The easy and fun Great Lakes leg of the journey will clock in at 892 miles taking you about 18 days. If you are cruising through the Erie Canal, Lake Erie will be the first Great Lake that you cross. The average depth of this lake is 62 feet, with a 24 foot average depth in the western basin. Lake Erie is 241 miles long. If you take the US side trip around you can stop in places like Dunkirk, Erie, Cleveland, Sandusky and Toledo. After Lake Erie you will cruise through Lake St. Claire entering Lake Huron. At 206 miles long, Lake Huron has an average depth of 195 feet. On the North and Eastern shores of Lake Huron, the granite islands, which are typical throughout Georgian Bay, surround Canada's North Channel. Lake Huron will take you to the Straits of Mackinac where you'll be able to stop over at Mackinac Island, a favorite destination. Here you can take horse drawn carriage rides, enjoy diverse cuisine and explore a number of boutique shops and historic sites. You'll boat right under The Mackinac Bridge, one of the longest suspension bridges in the world that connects the upper and lower peninsulas of Michigan spanning 5 miles over the Straits of Mackinac where Lake Michigan meets Lake Huron. Once you arrive at this point you will be closer to the North Pole than you are the Equator.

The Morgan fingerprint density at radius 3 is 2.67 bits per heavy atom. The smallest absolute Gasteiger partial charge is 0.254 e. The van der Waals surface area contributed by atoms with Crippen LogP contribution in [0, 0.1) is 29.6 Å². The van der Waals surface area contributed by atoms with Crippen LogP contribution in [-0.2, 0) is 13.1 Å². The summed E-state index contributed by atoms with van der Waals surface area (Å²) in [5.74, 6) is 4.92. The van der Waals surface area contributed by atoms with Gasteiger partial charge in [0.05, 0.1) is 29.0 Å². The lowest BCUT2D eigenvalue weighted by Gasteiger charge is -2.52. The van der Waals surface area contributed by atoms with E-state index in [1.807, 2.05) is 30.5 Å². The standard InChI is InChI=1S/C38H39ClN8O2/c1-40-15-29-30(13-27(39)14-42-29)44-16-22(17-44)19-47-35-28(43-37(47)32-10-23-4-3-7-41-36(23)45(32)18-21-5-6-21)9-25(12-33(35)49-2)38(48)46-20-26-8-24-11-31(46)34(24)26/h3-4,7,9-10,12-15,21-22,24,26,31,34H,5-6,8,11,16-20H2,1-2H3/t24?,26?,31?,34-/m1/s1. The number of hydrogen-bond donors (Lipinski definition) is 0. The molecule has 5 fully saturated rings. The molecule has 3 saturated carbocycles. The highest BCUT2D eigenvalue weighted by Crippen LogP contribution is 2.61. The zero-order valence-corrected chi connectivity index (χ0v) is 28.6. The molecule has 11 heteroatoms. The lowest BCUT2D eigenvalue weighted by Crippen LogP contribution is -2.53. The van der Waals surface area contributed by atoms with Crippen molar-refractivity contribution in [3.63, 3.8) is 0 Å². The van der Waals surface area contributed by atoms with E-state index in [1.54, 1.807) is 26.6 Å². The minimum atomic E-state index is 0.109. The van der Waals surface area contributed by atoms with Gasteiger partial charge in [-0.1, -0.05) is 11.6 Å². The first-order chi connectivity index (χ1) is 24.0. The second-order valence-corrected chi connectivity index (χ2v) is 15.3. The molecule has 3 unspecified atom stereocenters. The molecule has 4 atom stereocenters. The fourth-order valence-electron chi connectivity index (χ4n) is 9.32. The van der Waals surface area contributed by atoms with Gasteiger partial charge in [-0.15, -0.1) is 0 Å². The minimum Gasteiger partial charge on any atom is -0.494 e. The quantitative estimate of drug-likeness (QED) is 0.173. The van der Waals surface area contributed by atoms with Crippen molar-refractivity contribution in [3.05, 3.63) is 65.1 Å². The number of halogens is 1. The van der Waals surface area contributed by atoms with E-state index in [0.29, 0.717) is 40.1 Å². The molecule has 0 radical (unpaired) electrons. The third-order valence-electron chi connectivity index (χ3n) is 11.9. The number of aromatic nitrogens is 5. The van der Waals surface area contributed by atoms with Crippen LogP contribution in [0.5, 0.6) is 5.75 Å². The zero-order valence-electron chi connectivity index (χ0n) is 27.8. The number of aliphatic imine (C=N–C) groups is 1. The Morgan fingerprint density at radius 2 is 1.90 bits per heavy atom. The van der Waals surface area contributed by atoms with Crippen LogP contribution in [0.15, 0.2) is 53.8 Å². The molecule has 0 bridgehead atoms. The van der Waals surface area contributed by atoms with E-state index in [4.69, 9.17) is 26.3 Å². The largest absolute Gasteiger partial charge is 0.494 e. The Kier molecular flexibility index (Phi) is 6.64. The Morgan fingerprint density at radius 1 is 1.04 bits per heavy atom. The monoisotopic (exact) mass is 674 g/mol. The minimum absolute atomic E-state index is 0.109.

From the Straits of Mackinac you'll reach Lake Michigan. Traveling south from Milwaukee to Chicago, the western shore is lined with big city skylines. As you approach Chicago, you'll find a variety of different marina's to dock at. Tie up at Belmont Harbor for easy access to restaurants and the Lincoln Park Zoo. Burnham Harbor is closest to the museums and aquarium. DuSable Harbor is closest to the Loop, shopping, the city's landmark Navy Pier and the entrance to the Chicago River lock. The Magnificent Miledistrict 13 block stretch- if you can clear 17' overhead, you will boat right thru downtown Chicago. The ride through the city on the Chicago River is nothing short of spectacular. Time your passage to reach the Amtrak RR bridge just west of the Loop after 10 AM, as it doesn't open during rush hour. From the 17' fixed bridge there is no good place to stop to re-step your mast etc. until tied up at (free) Bicentennial Park wall in Joliet. There are two ways to reach Georgian Bay and Georgian Bay's North Channel when cruising the Great Loop. One is by taking the Trent-Severn Waterway from the Murray Canal on Lake Ontario to Port Severn on Georgian Bay. The other way is to enter from Lake Huron. This area is truly a boaters dream offering unbeatable cruising with lots to do and see on and off your vessel. When it comes to natural beauty, nothing compares to Georgian Bay where you'll find pinetree landscapes, colorful rock, granite boulders scoured clean by glaciers, snug anchorages and amazing sunsets. Either way you go, from Canada on the Trent-Severn waterway, or state-side from Lake Huron, you should make time to cruise as much of the Georgian Bay as you can.